If you’re a parent or remember your childhood days, you know how much kids love water. Swimming pool visits, beach picnics, boat trips – these are all activities kids love. But just because they’re fun, it doesn’t mean that they’re safe. Being in or around water always carries a level of risk. However, being attentive and taking the right protection measures can prevent accidents from happening.
When it comes to protection, the best thing you can do for the safety of your little one is to get a quality child life vest. All children from birth until 5 years of age should wear a life jacket while in water or near water. This even includes if they’re at the beach or dock. Children between ages six and eleven should wear kids life jackets while on river banks, boats or docks.
Some parents think that if the child knows how to swim, a life vest isn’t necessary. However, it’s best to be safe than sorry, I’m sure you’d agree. Being on a boat, or swimming in open waters is always risky. Swimming in open waters means being exposed to the risk of currents, weeds, grasses, rocks, and cold temperatures. And if the child falls from a boat, or if the boat starts sinking, there won’t be enough time for putting on a vest. This is why this should be done prior to boarding.
No matter how good of a swimmer the child is, they won’t be able to fight a strong current and cold weather, let alone the panic that happens in emergencies. In these situations, a life vest will provide protection and will keep the child warm as they wait for rescue.
Tips for Choosing a Kid’s Life Jacket
The life vest you purchase for your child should meet Australian safety regulations. Be sure that the vest is approved and has the AS4758 (XXS Child Approved 100S) standard. Specially designed for children between age 1 and 14, a child life vest offers a comfortable and snug fit, which is crucial. It’s worn over the torso, just like an actual vest (the straps will keep it secure on the child). Pick a vest with a large buoyant collar that will support the head. It should also come with reflective patches and a lifting handle.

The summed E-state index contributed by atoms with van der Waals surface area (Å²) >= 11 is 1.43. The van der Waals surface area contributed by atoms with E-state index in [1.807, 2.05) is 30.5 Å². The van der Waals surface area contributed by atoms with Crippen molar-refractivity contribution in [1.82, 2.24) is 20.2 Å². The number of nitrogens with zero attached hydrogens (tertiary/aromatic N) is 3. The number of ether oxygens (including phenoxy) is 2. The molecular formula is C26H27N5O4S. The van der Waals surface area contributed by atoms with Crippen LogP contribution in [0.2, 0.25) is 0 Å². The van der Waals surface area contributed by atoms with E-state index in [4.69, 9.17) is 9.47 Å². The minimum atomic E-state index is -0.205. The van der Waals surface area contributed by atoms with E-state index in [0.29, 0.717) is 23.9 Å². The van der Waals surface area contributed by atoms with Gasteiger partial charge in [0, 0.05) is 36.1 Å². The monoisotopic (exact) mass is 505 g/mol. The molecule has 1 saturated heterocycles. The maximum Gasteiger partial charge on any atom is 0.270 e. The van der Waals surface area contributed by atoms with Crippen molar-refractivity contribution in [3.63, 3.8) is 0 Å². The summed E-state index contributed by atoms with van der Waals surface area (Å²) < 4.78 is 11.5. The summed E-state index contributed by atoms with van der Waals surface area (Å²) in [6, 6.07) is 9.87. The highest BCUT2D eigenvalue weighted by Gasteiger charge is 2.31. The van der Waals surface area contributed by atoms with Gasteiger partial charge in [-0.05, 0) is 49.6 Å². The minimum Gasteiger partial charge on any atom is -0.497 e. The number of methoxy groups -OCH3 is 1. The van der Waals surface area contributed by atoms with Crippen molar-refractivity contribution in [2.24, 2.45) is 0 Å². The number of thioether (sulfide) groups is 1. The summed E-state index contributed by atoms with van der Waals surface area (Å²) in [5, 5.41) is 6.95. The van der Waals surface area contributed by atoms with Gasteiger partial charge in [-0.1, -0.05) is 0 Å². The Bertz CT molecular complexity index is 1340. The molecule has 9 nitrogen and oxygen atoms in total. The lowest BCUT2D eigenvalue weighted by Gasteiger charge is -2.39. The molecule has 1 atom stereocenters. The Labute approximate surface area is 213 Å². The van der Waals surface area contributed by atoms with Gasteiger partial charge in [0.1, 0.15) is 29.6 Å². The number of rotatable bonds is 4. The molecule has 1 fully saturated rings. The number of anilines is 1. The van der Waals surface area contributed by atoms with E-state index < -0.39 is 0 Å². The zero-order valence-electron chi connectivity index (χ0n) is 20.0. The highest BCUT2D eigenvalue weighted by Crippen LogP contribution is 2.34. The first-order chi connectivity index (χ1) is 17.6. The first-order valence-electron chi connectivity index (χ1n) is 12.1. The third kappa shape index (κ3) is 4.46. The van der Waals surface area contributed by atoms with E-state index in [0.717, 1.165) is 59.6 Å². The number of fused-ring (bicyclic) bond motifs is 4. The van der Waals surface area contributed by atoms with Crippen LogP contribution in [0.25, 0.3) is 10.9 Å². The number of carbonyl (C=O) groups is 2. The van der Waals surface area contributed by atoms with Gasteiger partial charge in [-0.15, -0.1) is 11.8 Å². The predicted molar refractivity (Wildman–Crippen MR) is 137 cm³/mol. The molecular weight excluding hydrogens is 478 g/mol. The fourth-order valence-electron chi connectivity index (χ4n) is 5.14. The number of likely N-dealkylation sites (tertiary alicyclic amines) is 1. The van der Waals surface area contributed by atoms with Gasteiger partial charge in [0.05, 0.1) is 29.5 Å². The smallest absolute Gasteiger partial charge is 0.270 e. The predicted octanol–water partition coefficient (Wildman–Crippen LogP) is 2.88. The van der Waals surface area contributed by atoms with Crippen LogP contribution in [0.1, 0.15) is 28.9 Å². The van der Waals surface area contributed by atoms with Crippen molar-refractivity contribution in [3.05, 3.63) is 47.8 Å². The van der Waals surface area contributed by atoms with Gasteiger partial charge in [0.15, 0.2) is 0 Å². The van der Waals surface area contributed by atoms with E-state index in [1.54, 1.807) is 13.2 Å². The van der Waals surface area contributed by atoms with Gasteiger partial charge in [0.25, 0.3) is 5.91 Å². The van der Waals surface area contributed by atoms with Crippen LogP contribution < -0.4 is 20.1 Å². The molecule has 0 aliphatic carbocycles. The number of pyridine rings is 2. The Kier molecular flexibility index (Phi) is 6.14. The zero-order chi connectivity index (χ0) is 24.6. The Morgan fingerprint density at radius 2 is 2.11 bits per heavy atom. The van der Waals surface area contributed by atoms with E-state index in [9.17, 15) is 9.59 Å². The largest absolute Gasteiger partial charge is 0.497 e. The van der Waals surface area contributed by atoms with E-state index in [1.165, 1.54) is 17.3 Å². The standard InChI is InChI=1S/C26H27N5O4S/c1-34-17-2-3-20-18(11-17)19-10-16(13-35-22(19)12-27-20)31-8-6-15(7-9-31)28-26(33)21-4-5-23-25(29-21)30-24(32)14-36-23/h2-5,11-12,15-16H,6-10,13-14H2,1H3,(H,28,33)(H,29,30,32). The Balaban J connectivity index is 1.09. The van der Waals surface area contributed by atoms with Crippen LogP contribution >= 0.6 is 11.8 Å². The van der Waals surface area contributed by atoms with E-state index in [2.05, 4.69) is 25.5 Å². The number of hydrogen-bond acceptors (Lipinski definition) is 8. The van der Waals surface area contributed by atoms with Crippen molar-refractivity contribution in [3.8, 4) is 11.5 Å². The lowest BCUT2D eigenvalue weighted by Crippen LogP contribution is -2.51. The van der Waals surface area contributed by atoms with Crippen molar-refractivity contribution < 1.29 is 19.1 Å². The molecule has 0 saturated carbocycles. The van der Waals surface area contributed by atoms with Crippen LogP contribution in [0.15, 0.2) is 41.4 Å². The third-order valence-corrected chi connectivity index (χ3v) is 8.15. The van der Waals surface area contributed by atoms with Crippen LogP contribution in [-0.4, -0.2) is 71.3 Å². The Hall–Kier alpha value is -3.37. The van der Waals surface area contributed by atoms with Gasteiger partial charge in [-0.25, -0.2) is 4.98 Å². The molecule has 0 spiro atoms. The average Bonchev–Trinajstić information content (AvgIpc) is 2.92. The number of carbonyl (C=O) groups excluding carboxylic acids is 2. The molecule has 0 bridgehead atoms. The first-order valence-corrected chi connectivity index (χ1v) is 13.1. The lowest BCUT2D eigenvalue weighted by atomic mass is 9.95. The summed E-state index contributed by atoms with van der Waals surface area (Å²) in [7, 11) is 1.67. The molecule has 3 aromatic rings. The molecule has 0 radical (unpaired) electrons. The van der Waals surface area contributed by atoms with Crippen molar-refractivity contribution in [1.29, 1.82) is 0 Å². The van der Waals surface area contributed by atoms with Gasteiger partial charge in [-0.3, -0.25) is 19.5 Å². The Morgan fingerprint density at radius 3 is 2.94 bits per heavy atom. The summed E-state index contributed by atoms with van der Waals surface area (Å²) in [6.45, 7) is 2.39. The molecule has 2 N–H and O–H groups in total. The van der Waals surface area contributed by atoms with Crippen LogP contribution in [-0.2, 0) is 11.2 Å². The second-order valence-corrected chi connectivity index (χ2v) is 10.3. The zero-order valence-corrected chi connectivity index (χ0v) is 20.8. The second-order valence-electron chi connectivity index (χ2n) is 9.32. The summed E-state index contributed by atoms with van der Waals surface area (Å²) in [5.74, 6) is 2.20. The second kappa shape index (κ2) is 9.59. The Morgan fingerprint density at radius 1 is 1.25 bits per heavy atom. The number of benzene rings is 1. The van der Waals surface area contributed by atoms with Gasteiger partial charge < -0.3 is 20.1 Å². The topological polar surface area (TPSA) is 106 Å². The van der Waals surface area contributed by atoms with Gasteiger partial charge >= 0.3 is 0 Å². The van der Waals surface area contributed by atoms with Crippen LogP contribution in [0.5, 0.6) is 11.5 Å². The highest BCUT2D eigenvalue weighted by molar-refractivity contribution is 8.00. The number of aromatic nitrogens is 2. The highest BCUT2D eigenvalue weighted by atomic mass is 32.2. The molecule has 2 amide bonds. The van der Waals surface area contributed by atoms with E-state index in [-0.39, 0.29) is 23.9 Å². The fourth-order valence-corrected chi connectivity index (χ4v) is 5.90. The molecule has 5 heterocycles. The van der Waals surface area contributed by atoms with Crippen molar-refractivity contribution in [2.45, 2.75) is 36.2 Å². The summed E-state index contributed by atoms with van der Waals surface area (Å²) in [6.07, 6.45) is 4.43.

If a baby or a toddler will be wearing the vest, make sure that it comes with a neoprene adjustable crotch strap to secure the child from falling out of the jacket. It’s best if you seek models with dual adjustable straps (25mm are ideal) and a wide neoprene adjustable crutch. Keep in mind that inflatable rings, water rings, noodles, or other swimming pool or beach toys aren’t standard safety gear for your child and cannot replace a life jacket.
Another important thing to think about is the colour. Always go for bright colours. Orange and yellow are excellent options, so your child can be clearly visible in and around the water.
Make Sure It’s the Right Size
Kids’ life jackets are sized by weight. They start at 9kg. Don’t make the mistake of getting a larger life vest so your kid can grow into it. You’re risking your kid to slip out of the vest if the vest doesn’t fit. The life vest must fit your kid’s current weight. It should be snug, but it shouldn’t be so tight that you can’t close the buckles. When your kid wears the vest, you shouldn’t be able to lift the life jacket up to your child’s ears or over their head. Before buying a lifejacket for your child, always check the user label. It should indicate the weight range.
When buying children’s life jackets, check all zippers and buckles if they’re in good condition. If there are any damages, don’t buy it, or replace it. Every summer, be sure to check if the vest fits your kid properly. If the kid has outgrown it, get a new one. Your child should be able to move freely, swim, sit, and bend while wearing the vest.
In the water, test the vest by wading in with your kid until the water is at their chest level. Help your kid as they bring their knees to float on their back. The vest should keep your child’s head safely above water so they can breathe. Let your child practice swimming in the vest both on their back and stomach.
It’s Not a Toy
Although your kid may see it as a toy, don’t let them play with it. Don’t allow any sitting, or squishing of the inner material, as the vest may become less effective. When not in use, always store the vest in a dry area to keep it in good condition.